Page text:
"Suppose scientific evidence was uncovered that proves conclusively
that Santa Claus does exist," I suggested. "Would you be willing to
look at that evidence or not?" Jon stated categorically that the
proposition was so absurd that he would not consider it. "Of course
there is no Santa Claus," he said, “and no amount of evidence could
ever convince me otherwise." "So what you are saying," I suggested, "Is
that there is no room in your mind-set for something you have already
discarded, no matter how strong the evidence might be. You also have
formulated your own concept of what Santa Claus is, and you have
discarded the myth without considering whether there is a better
understanding that a rational person could believe in and accept." The
fact is that Murray and many others have done the same thing with the
existence of God!
Over the years we have had
numerous debates and public discussions with atheists and atheist
spokespersons. One of my favorite discussions was a radio debate I had
with Jon Garth Murray, Madalyn Murray O’Hair’s oldest son. Jon and I
had known each other for a long time, and we knew what would probably
develop in the course of the evening. We were both somewhat frustrated
by the lady who was the emcee who had her own agenda and really would
not allow us to develop our own format. Early in the discussion Jon
made the statement that he did not believe in God for the same reason
he did not believe in Santa Claus. This is an old argument that
atheists have used for many years, but I thought I might shake things
up a little by posing a question about evidence.
There was a famous editorial in a New York newspaper in 1897 that
included the well-known line, "Yes, Virginia, there is a Santa Claus."
Francis Church, who wrote the editorial in response to an
eight-year-old girl’s question, pointed out that belief in Santa Claus
involves more than childhood fantasies. We have Christmas carols that
talk about the wonder of Christmas and ask why we cannot
have the Christmas spirit all year. The image on
the cover of this issue of our journal is just fun, but the notion of a
personality that embodies the spirit of the holiday season is real.
Let us be very clear, God and Santa Claus are not the same thing.
Certainly the existence of God is supported by a different kind of
evidence and brings a need for a different response from us as
responsible humans. The point being made is that many people in our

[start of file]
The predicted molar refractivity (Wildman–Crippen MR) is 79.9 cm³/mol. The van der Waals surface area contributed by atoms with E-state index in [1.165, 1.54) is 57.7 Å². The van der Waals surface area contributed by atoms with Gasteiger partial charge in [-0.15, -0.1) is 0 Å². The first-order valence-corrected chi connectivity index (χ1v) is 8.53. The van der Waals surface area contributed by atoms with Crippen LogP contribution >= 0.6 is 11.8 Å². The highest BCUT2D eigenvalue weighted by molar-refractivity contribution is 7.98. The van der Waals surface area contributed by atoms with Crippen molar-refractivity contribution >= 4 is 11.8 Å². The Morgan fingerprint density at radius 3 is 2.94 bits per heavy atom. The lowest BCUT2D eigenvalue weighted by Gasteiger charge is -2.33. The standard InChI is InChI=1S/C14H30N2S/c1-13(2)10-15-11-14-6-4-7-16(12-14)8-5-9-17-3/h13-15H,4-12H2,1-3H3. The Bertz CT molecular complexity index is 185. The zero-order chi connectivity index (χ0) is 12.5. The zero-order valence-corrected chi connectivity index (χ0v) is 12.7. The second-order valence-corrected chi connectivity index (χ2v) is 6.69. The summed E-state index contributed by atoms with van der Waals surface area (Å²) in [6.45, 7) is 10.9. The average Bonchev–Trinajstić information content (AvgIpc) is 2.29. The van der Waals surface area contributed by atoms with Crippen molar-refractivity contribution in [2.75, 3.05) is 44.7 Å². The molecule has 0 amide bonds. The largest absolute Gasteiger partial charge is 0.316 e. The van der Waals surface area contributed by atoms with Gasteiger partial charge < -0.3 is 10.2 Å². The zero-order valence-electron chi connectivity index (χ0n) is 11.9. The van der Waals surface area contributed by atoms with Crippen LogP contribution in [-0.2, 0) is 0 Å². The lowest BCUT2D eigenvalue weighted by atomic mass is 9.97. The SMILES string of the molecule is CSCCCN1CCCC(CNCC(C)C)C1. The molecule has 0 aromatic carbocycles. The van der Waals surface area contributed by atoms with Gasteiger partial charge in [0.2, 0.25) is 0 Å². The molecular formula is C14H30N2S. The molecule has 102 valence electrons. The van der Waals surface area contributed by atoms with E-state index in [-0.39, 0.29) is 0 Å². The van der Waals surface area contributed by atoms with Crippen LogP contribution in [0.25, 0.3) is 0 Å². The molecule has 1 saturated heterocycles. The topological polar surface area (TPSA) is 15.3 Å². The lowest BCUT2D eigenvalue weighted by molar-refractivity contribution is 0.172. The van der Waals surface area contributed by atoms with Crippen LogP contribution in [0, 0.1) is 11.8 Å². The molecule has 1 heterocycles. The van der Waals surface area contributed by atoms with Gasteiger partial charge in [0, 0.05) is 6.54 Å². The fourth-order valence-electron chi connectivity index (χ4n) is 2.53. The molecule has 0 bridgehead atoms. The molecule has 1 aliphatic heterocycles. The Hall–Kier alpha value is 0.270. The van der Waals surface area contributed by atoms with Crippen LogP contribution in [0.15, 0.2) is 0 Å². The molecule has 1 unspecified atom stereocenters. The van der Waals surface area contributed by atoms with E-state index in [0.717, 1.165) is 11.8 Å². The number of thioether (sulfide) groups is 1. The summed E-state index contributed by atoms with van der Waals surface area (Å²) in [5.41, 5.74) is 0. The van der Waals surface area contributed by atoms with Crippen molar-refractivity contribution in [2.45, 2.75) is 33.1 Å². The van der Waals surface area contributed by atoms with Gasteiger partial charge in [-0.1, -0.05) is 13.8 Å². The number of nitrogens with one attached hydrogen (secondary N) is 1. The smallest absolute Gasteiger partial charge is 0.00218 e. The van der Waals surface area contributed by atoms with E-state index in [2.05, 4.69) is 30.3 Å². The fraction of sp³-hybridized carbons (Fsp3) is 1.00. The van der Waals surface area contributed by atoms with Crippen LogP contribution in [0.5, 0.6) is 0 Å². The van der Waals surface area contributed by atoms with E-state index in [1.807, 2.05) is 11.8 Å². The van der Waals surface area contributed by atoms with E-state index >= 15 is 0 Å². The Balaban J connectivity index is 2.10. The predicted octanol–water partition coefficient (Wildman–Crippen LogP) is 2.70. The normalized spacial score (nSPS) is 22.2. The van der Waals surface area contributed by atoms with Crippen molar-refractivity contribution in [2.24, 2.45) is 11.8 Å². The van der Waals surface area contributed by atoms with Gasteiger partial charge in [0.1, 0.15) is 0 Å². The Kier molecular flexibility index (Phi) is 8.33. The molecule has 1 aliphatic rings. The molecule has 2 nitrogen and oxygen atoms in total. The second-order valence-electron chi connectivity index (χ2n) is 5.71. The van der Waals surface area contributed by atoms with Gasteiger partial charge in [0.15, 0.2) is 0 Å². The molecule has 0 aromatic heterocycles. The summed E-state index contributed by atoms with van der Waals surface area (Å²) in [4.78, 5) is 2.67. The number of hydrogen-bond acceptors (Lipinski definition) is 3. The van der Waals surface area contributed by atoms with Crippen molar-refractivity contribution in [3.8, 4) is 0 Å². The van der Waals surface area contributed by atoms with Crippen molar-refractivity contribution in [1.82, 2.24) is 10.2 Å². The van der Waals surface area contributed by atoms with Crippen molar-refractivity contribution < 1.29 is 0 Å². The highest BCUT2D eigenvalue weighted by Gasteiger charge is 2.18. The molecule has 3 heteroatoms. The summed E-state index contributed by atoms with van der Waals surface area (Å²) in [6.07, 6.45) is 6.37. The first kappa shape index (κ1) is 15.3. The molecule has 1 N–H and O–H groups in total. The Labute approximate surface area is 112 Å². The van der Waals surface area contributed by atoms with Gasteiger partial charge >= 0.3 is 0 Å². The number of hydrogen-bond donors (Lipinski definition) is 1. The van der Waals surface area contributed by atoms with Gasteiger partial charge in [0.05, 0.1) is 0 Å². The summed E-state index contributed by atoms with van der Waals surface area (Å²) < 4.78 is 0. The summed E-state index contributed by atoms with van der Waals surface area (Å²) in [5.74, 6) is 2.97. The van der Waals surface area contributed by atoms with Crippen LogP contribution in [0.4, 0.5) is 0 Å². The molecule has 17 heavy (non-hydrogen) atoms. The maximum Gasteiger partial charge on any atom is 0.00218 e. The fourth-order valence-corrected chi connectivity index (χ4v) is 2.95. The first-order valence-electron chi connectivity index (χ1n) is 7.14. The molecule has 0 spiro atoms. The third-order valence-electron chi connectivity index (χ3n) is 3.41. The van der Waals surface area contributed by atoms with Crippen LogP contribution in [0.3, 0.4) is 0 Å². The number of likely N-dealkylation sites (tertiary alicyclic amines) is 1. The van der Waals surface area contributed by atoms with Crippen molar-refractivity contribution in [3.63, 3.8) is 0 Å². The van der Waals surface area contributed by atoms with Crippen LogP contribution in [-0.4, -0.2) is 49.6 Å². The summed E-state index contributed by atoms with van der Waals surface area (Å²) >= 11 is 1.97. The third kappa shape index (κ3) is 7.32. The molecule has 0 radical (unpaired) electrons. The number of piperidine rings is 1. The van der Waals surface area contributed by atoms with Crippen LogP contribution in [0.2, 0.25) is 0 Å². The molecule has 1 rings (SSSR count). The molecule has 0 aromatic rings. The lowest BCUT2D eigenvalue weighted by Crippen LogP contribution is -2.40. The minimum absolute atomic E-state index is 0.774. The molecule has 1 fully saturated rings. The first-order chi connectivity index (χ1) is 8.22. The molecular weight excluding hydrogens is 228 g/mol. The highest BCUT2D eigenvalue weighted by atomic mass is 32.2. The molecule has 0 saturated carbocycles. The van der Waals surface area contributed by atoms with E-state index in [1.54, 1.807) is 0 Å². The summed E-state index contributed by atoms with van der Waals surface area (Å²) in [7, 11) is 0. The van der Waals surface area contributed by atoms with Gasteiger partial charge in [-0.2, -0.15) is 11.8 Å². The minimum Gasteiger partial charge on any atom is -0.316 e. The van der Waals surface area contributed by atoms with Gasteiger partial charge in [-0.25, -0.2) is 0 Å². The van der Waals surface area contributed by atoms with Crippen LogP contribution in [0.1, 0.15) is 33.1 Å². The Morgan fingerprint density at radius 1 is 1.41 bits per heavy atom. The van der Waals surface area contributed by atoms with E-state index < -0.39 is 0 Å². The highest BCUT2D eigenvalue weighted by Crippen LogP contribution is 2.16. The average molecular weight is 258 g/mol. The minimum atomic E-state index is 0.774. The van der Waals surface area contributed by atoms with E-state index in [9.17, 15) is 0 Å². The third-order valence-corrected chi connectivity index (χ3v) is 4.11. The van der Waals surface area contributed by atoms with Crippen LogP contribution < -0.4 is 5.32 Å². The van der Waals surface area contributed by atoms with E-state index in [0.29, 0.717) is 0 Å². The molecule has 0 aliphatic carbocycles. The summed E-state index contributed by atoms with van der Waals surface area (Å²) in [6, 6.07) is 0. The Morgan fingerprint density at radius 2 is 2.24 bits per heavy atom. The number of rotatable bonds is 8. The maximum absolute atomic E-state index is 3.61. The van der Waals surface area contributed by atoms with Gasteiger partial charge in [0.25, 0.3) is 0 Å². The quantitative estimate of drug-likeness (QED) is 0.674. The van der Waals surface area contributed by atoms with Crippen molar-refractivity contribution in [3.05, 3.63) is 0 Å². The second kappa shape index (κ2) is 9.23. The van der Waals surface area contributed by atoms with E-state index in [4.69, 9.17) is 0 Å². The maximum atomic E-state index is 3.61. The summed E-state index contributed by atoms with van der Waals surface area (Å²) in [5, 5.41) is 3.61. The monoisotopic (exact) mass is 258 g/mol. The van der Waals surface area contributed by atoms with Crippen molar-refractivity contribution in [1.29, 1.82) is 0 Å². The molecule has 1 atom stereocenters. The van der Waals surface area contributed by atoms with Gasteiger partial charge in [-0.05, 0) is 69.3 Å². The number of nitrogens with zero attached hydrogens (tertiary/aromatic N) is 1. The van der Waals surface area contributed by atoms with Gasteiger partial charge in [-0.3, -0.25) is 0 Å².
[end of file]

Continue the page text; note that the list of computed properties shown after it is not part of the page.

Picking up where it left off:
culture have created their own concept of God and have discarded it
because the image is unworkable. They want a God who holds up puppies,
smiles all the time, gives wonderful gifts, makes no
demands, and has no expectations. They want a God who is
only there when they want Him to be there and can be ignored in our
daily walk of life. The notion that we serve Him instead of Him giving
to us is not considered. The idea that we have a purpose in our
existence is discarded. The belief that our purpose involves the real
world with all of life’s pain and loss is rejected, because it demands
commitment and a particular way of living life.
No, God is not equal to Santa Claus, He is so superior to the man in
the red suit that the two notions should not be entertained together,
but how people approach the two is revealing and has lessons for all of
This is how Alister McGrath responded to
the charge by Richard Dawkins that believing in God is like believing
in Santa Claus or the Tooth Fairy.
Like many of Dawkins’s analogies, this has been constructed with a
specific agenda in mind—in this case, the ridiculing of religion. Yet
the analogy is obviously flawed. How many people do you know who began
to believe in Santa Claus in adult-hood? Or who found belief in the
Tooth Fairy consoling in old age? l believed in Santa Claus until I was
about five (though, not unaware of the benefits it brought, I allowed
my parents to think I took it seriously until rather later). I did not
believe in God until I started going to university. Those who use this
infantile argument have to explain why so many people discover God in
later life and certainly do not regard this as representing any kind of
regression, perversion or degeneration. A good recent example is
provided by Antony Flew (born 1923), the noted atheist philosopher who
started to believe in God in his eighties.
Alister McGrath in The Dawkins
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Does God Exist?, NovDec09.